These features of the various embodiments of the invention are advantageously provided in a system that penetrates the skin surface of the body and the inner lining of the gastrointestinal tract, in the stomach, intestine, or colon. The invention provides embodiments which can be adapted for easy removal for placement on a short-term basis, as well as embodiments having a longer-lasting design for placement on a relatively permanent basis.

The efficacy of the invention is enhanced by using an adjustable electrical current source, preferably in combination with a means for administering the electrical current in pulses at a variable, controllable rate. Further, the efficacy of the invention may be monitored in real time using any or all of a variety of sensors, such as electrical sensors for measuring muscular electrical activity, the pH of the intestinal contents, and the pressure gradient within the gastrointestinal lumen generated during stimulated muscular activity.

Other objects, features, and advantages of the present invention will become apparent on reading the following Detailed Description in conjunction with the accompanying drawing figures.

BRIEF DESCRIPTION OF THE DRAWINGS

The invention is better understood by reading the following Detailed Description of the Preferred Embodiments with reference to the accompanying drawing figures, in which like reference numerals refer to like elements throughout, and in which:

FIG. 1 is a schematic block diagram indicating various components in a comprehensive embodiment of the present invention.

FIG. 2A is a side view of an embodiment of the present invention, as percutaneously deployed through an abdominal wall of a subject, with FIG. 2B being a view thereof as seen from a direction "2B" indicated in FIG. 2A. FIG. 2C is a side view of a lower portion of the embodiment than is illustrated in FIG. 2A, with FIG. 2C illustrating the portion extending from the stomach into the small intestine.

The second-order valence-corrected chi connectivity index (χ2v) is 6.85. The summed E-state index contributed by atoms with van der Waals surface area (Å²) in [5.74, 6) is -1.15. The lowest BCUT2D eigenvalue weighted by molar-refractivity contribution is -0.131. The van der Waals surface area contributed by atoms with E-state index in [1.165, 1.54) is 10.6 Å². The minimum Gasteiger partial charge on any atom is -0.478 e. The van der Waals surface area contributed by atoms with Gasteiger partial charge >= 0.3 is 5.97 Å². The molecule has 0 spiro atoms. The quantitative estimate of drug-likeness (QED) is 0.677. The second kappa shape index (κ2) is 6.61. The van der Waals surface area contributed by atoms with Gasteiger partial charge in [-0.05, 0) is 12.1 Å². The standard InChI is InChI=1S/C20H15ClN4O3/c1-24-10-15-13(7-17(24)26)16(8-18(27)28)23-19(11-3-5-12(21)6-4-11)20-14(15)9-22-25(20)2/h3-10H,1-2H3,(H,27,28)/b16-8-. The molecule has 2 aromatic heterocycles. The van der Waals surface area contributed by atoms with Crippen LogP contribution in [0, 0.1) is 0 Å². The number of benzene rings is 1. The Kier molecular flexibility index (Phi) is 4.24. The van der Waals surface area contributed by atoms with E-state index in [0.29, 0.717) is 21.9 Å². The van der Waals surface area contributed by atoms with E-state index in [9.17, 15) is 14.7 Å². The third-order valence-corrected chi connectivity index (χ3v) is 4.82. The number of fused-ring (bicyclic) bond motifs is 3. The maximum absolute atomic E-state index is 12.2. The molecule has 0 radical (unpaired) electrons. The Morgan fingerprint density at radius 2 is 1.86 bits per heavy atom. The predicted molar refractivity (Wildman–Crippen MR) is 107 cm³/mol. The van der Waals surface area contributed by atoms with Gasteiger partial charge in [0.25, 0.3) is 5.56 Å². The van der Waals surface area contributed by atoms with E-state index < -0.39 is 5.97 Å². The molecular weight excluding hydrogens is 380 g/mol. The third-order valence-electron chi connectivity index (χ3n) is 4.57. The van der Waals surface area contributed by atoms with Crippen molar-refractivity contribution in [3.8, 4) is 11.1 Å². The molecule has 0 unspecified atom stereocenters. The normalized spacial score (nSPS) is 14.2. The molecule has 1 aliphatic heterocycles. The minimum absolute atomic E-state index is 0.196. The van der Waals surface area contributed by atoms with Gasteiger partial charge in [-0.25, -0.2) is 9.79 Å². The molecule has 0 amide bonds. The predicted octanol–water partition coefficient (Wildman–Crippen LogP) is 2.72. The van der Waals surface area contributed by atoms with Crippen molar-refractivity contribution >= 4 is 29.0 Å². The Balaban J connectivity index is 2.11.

DETAILED DESCRIPTION OF THE PREFERRED EMBODIMENTS

In describing preferred embodiments of the present invention illustrated in the drawings, specific terminology is employed for the sake of clarity. However, the invention is not intended to be limited to the specific terminology so selected, and it is to be understood that each specific element includes all technical equivalents which operate in a similar manner to accomplish a similar purpose.

Patients with many of the entities listed in TABLE 1 are potential candidates for a system according to the present invention, particularly when the gastric motility/gastric dysrhythmia disorders are chronic, severe, and/or recalcitrant to medical therapies. These gastric disorders may be treated with drugs, but in many instances a non-pharmacologic management may be preferred. Under some conditions, drug therapy is almost always ineffective (post-partial gastrectomy gastroparesis) and pacemaker therapy may be ideal for such patients.

Successful pacing at the normal 3 cpm frequency should reduce patients' symptoms. Gastric emptying also may be improved to some extent depending upon the underlying condition of the gastric smooth muscle.

In addition, the present invention offers the possibility of delivering virtually any drug or nutrient solution required for patient care. The system also offers the capacity for gastric pacing and for recording gastric myoelectrical activity, depending upon the needs of the patients.

Finally, in addition to clinical uses the present invention may be used in a variety of animal and human research settings in which gastric contractions, gastric myoelectrical activity, gastric pacing and gastric pH are measured in response to selected stimuli. Furthermore, the inventive device may be used to pace the small intestine or colon in patients who have some disease that causes ineffective and non productive intestine peristalsis.